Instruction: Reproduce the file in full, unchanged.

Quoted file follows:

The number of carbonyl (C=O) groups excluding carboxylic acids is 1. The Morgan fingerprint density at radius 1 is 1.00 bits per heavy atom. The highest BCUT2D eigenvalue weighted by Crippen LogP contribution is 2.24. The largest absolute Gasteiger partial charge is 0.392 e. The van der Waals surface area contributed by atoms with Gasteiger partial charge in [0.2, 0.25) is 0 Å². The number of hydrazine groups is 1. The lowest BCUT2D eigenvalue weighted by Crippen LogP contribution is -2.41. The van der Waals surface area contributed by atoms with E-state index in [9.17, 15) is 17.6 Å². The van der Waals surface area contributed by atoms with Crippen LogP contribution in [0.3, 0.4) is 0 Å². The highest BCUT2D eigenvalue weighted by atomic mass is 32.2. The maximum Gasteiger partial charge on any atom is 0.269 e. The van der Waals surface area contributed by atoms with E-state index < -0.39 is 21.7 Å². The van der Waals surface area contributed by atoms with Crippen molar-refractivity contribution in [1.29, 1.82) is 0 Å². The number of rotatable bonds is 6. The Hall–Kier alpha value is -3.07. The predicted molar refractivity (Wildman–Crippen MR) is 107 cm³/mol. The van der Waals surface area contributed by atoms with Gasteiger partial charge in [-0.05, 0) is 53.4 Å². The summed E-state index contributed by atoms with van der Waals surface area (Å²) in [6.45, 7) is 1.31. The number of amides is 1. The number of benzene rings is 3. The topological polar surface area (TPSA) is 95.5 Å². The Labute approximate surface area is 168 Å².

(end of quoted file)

The number of carbonyl (C=O) groups excluding carboxylic acids is 1. The Morgan fingerprint density at radius 1 is 1.00 bits per heavy atom. The highest BCUT2D eigenvalue weighted by Crippen LogP contribution is 2.24. The largest absolute Gasteiger partial charge is 0.392 e. The van der Waals surface area contributed by atoms with Gasteiger partial charge in [0.2, 0.25) is 0 Å². The number of hydrazine groups is 1. The lowest BCUT2D eigenvalue weighted by Crippen LogP contribution is -2.41. The van der Waals surface area contributed by atoms with E-state index in [9.17, 15) is 17.6 Å². The van der Waals surface area contributed by atoms with Crippen LogP contribution in [0.3, 0.4) is 0 Å². The highest BCUT2D eigenvalue weighted by atomic mass is 32.2. The maximum Gasteiger partial charge on any atom is 0.269 e. The van der Waals surface area contributed by atoms with E-state index < -0.39 is 21.7 Å². The van der Waals surface area contributed by atoms with Crippen molar-refractivity contribution in [1.29, 1.82) is 0 Å². The number of rotatable bonds is 6. The Hall–Kier alpha value is -3.07. The predicted molar refractivity (Wildman–Crippen MR) is 107 cm³/mol. The van der Waals surface area contributed by atoms with Gasteiger partial charge in [-0.05, 0) is 53.4 Å². The summed E-state index contributed by atoms with van der Waals surface area (Å²) in [6.45, 7) is 1.31. The number of amides is 1. The number of benzene rings is 3. The topological polar surface area (TPSA) is 95.5 Å². The Labute approximate surface area is 168 Å².